Southern’s offer of traveling ‘ultimately more enriching’

Dr. Gwendolyn Murdock - Department Head of Psychology

Dr. Gwendolyn Murdock – Department Head of Psychology

“Travel is fatal to prejudice, bigotry, and narrow-mindedness, and many of our people need it sorely on these accounts.

Broad, wholesome, charitable views of men and things cannot be acquired by vegetating in one little corner of the earth all one’s lifetime.” – Innocents Abroad (Mark Twain, 1869).

While I would encourage everyone to travel as much as they can, I think the spirit of Mark Twain’s point is that one should “not vegetate in one little corner”, as comfortable as that corner might be.

Modern life encourages us to do just that. Cars and computers insulate people from life.

While the drive through lane and the World Wide Web are convenient, and, in the age of high gas prices, perhaps cost effective.

The real world is in three dimensions, not in the two dimensions of our computer screens.

For example, if one gets out of one’s car and enters a restaurant, then one is bombarded with real social contacts and real atmosphere. If one stays in the car and orders at the drive through, one’s social contacts are limited to the cashier and the atmosphere is limited to your steering wheel.

Going to college is supposed to open the world-the world of new people, new ideas, new experiences. While some people do have new experiences with alcohol, drugs and sexual experimentation, that is not what I am suggesting.

Those kinds of experiences are mechanisms of escape. I am suggesting something that is much scarier and ultimately more enriching. To be ready for a new experience, the first thing to remember is that it doesn’t have to be a perfect experience.

Television encourages us to think that we can’t do anything or can’t be someone until everything is perfect. But realize television is a manipulation to encourage us to buy stuff. Use the Internet to find out how to explore the world, then go to it.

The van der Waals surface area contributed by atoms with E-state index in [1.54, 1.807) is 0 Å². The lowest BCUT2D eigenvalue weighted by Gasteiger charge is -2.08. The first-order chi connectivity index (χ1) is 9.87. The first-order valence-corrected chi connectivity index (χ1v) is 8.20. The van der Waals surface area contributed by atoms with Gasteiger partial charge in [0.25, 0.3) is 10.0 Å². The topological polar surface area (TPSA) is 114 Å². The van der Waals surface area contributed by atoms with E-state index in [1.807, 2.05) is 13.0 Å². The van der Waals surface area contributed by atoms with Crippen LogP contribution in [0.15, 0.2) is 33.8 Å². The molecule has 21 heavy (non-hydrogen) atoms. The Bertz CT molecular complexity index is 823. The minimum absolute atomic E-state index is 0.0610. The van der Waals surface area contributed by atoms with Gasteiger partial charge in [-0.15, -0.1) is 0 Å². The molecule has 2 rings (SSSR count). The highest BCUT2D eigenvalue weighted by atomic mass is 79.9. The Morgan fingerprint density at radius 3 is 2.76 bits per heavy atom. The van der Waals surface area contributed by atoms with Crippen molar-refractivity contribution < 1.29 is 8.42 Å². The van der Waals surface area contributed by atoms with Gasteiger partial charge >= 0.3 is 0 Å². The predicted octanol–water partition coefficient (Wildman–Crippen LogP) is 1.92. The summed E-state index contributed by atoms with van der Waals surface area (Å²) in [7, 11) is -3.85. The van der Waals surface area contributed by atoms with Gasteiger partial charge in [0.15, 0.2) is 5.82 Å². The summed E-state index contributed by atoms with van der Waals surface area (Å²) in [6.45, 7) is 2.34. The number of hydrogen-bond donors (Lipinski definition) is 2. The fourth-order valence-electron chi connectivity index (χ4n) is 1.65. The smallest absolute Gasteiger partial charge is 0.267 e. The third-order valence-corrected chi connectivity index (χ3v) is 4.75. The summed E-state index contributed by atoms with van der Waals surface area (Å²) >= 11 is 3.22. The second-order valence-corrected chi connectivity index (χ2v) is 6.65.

Use Missouri Southern’s opportunities to explore the world outside of the four-state area, go to musical productions, plays, movies and lectures to find out about the world. Take part in at least one travel abroad experience.

But not only wait for a study abroad experience, get out of your house and your car.

I am always surprised how little some people seem to have experienced life at home.

Explore the world in the four-state area. If you haven’t done it before, try exploring a natural area (the Chert Glades, the Frisco Trail, Prairie State Park); try eating a new kind of cuisine (Japanese, Thai and certainly Mexican); try listening to a different kind of music (Joplin’s Promusica, Kufara, MSSU recitals); try attending just one time a different kind of religious service (Catholic, Episcopalian, Quaker, Unity or even something more adventurous for you); try a new sport (bocci, pedunque, water polo); try cooking some foreign recipes (Fox Farm is a good resource for food and advice); try campaigning for a political candidate or a political issue; try attending a different sporting event (a rodeo, car races, soccer games), try reading a different kind of magazine or newspaper (bookstores are full of a huge variety).

Remember that the experience doesn’t have to be perfect, it doesn’t even have to be something you ever want to do again. The point is to explore. Eventually, you might find something you like a lot better than what you know now. Also, your extra experiences will make you a more interesting person.

Your brain will be prepared to take on other new things. Equally importantly, you will no longer be afraid of the new and the unknown. You will have the skills to cope with the future.